The successful re-introduction of the Southern Pygmy Perch at a new home along the Pudman Creek in New South Wales has strengthened efforts to increase the spread and survival of this threatened native fish. The Southern Pygmy Perch (Nannoperca australis), is a small, attractive native fish, once found in most areas of the Murray and lower Murrumbidgee catchments in NSW. During the past 25 years they have disappeared from most of their natural range in response to habitat degradation, particularly the loss of aquatic vegetation and associated macroinvertebrates.
Only three populations are known to exist in NSW, one of which was recently discovered in a tributary to the Lachlan River north of Yass. During the height of the drought, this creek ceased to flow and many of the pools containing Pygmy Perch were becoming low and drying out. In a bid to save this isolated population, some of the fish were taken to the Narrandera Fisheries Centre, NSW, with the aim of returning them to the creek once the drought had passed. Obviously happy in their new home, the fish bred, and concurrent surveys at their original home on the creek indicated fish numbers were still high. As a result it was decided an alternative site could be used for the release of the Pygmy Perch and their progeny, to further distribute and protect the species.
New home for native fish
The Pudman Creek, located in an adjacent catchment in the Upper Lachlan, was identified as suitable due to its unusually high abundance and diversity of water plants (one of the main habitat requirements for the Perch), and a characteristic missing from many of our river and creek systems. In addition, there are no introduced fish species in the creek which is a rarity in the Lachlan Catchment. Landholders along the Pudman Creek had long decided there were no fish in the creek except for a few trout which died out in the drought. After being told there were good populations of small native fish they agreed to work with the project, but were not interested because the fish were too small to catch.
Since then, and through the implementation of a partnership project titled ‘Pygmy Perch in the Pudman’, landholders along the creek have learnt to appreciate the small fish and are enthusiastic about protecting their special fish. The project is part of the Boorowa River Recovery – a large scale riparian rehabilitation program which rehabilitated 80 kilometres (654 hectares) of riparian zone within the Boorowa catchment. Approximately 20kms of streams in the Pudman Creek catchment have been rehabilitated (fenced and revegetated using locally native species), with a focus on linking riparian remnant vegetation and reducing sedimentation.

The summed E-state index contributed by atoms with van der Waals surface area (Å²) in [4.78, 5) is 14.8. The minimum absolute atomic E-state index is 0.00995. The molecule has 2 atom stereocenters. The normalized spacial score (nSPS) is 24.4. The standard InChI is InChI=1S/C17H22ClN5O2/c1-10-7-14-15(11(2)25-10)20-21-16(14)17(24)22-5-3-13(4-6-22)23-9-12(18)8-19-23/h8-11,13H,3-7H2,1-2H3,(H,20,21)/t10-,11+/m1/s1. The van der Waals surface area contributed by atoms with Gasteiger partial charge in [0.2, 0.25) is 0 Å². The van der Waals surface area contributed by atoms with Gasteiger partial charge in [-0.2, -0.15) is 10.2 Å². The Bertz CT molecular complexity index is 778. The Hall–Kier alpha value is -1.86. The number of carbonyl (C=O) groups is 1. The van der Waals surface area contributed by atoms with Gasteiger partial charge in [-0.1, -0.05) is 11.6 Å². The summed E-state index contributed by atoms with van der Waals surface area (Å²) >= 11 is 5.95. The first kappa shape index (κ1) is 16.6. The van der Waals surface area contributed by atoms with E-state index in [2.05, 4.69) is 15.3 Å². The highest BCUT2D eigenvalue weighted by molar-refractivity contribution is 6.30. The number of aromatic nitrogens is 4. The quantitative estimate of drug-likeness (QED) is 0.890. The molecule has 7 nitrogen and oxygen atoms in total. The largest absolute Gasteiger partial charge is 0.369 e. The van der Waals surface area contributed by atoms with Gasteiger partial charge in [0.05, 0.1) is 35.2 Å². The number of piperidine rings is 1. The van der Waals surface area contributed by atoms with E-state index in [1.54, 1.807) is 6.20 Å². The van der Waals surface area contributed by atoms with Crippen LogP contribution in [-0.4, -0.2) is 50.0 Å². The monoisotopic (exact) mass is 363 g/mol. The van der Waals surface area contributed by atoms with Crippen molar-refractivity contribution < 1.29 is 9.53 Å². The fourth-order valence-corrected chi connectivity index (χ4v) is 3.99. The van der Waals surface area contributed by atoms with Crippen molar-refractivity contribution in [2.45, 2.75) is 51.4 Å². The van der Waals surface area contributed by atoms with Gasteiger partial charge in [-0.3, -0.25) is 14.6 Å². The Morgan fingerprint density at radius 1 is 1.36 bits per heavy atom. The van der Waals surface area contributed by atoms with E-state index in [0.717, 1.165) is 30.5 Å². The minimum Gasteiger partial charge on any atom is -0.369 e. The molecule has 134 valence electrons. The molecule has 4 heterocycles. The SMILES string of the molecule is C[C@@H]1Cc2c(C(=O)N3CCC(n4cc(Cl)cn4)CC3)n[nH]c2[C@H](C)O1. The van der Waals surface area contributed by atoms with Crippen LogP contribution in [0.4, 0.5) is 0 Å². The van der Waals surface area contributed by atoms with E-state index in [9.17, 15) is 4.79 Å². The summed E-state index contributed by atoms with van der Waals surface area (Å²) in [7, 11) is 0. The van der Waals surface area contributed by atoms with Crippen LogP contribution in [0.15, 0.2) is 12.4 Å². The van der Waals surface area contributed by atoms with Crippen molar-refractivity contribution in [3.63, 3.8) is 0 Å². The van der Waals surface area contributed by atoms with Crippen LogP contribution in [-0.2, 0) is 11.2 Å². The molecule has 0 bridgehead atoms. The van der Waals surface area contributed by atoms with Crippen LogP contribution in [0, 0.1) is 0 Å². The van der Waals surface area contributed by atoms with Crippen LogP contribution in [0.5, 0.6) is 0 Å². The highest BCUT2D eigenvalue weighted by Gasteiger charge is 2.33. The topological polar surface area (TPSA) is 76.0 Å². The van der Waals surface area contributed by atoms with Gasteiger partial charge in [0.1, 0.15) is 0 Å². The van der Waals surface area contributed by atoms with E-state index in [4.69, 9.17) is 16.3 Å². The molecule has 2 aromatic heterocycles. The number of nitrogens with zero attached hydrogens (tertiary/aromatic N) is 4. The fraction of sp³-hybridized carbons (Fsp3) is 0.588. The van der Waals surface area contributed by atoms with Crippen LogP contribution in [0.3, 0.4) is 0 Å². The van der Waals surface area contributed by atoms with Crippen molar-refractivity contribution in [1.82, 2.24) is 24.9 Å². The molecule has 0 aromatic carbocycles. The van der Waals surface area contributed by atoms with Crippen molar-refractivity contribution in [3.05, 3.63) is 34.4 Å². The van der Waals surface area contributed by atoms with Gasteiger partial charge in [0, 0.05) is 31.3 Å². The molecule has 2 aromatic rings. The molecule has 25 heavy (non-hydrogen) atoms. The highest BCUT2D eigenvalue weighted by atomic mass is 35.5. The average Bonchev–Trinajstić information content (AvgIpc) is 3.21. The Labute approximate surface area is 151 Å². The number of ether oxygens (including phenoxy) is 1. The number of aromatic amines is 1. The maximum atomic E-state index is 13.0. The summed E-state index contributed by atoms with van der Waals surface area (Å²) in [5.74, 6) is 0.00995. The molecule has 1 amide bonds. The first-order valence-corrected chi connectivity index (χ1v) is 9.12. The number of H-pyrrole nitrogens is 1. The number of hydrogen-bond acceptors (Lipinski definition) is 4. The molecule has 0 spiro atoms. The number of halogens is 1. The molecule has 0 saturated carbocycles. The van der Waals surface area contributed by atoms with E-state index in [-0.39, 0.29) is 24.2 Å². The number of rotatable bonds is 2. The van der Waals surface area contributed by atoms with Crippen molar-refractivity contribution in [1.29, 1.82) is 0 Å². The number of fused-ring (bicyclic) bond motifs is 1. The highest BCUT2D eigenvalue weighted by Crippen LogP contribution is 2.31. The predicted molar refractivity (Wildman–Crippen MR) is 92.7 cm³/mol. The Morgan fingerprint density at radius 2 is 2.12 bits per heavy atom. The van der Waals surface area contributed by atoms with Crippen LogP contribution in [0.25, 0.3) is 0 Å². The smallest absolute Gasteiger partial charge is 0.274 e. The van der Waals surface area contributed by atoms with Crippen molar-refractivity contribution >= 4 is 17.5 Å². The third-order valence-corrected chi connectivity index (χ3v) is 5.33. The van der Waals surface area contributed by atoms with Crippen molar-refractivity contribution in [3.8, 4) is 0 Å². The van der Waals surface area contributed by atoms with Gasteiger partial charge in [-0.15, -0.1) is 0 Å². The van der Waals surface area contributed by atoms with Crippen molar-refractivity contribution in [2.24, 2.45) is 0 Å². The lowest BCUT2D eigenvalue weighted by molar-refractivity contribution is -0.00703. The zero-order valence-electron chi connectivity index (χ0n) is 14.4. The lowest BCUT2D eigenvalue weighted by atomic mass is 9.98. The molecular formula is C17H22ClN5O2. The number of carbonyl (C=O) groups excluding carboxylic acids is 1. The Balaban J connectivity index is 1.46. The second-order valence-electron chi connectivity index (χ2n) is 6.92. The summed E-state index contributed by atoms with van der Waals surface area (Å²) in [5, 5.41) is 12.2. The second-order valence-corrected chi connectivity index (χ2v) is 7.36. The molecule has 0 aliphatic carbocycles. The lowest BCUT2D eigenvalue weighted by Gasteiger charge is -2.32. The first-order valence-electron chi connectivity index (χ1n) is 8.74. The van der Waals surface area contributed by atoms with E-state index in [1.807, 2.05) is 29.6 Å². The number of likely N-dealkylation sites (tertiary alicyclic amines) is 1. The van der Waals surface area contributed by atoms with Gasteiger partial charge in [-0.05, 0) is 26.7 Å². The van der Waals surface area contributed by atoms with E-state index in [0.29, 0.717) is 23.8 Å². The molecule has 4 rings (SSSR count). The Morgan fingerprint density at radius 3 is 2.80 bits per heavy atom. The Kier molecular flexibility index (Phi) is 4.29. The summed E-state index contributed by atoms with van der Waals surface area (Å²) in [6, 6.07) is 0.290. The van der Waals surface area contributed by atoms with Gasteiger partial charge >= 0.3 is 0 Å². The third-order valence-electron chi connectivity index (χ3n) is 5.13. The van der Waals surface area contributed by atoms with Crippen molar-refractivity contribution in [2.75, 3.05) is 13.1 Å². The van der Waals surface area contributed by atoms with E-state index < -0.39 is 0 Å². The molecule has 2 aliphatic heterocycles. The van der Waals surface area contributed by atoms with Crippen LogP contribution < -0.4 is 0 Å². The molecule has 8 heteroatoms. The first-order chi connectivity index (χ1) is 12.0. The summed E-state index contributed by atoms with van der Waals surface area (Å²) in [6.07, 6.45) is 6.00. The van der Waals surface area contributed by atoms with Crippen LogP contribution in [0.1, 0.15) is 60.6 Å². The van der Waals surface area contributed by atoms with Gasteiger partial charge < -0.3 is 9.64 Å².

A community fish survey using electrofishing and bait traps was carried out in 2010 with Department of Primary Industries Fisheries and members of the Boorowa Landcare Group, and 12 Pygmy Perch were found in the creek, along with other native fish such as the Flathead Gudgeon. Surveys in 2012 showed the Pygmy Perch are surviving well in their new home, but surveys in locations downstream did not show evidence of them spreading. Riparian habitat along the Pudman Creek is fragmented and revegetation is likely to take many years to reach maturity and ecological complexity. This is why working with landholders to protect existing riparian remnants is a priority.
Further monitoring of fish populations is planned for the next few years to provide a better picture of native fish populations, and the survival and spread of the Pygmy Perch. The community are central to this work and have shown significant enthusiasm to protect their creek not only for the fish but for biodiversity, water quality and the whole ecosystem. The Boorowa River Recovery program work is also expected to continue with the recent announcement of funding from the Australian Government’s Biodiversity Fund Rivers of Carbon project. Rivers of Carbon is being managed by the Australian River Restoration Centre in partnership with Greening Australia.
Acknowledgements: Pygmy Perch in the Pudman is a partnership project between Greening Australia, Lachlan Catchment Management Authority, Boorowa Landcare, NSW Department of Primary Industry Fisheries and local landholders. It was funded through the NSW Environmental Trust and TransGrid.